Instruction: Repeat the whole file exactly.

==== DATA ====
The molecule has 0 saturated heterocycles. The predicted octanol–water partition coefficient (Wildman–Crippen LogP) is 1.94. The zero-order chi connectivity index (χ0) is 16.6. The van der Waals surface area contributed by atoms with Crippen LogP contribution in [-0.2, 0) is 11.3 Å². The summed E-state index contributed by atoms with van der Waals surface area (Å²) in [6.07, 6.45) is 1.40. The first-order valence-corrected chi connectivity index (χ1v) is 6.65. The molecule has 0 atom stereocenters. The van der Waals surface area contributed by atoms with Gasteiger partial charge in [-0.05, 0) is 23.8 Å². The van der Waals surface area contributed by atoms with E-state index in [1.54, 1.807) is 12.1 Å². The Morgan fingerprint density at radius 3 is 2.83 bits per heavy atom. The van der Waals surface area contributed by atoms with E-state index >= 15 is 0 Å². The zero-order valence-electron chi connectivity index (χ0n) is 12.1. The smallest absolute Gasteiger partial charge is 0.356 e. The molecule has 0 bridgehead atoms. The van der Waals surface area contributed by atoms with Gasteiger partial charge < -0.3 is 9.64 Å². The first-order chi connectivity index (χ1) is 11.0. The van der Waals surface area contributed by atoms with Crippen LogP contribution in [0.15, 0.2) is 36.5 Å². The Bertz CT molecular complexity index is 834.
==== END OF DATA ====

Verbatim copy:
The molecule has 0 saturated heterocycles. The predicted octanol–water partition coefficient (Wildman–Crippen LogP) is 1.94. The zero-order chi connectivity index (χ0) is 16.6. The van der Waals surface area contributed by atoms with Crippen LogP contribution in [-0.2, 0) is 11.3 Å². The summed E-state index contributed by atoms with van der Waals surface area (Å²) in [6.07, 6.45) is 1.40. The first-order valence-corrected chi connectivity index (χ1v) is 6.65. The molecule has 0 atom stereocenters. The van der Waals surface area contributed by atoms with Gasteiger partial charge in [-0.05, 0) is 23.8 Å². The van der Waals surface area contributed by atoms with E-state index in [1.54, 1.807) is 12.1 Å². The Morgan fingerprint density at radius 3 is 2.83 bits per heavy atom. The van der Waals surface area contributed by atoms with E-state index >= 15 is 0 Å². The zero-order valence-electron chi connectivity index (χ0n) is 12.1. The smallest absolute Gasteiger partial charge is 0.356 e. The molecule has 0 bridgehead atoms. The van der Waals surface area contributed by atoms with Gasteiger partial charge < -0.3 is 9.64 Å². The first-order chi connectivity index (χ1) is 11.0. The van der Waals surface area contributed by atoms with Crippen LogP contribution in [0.15, 0.2) is 36.5 Å². The Bertz CT molecular complexity index is 834.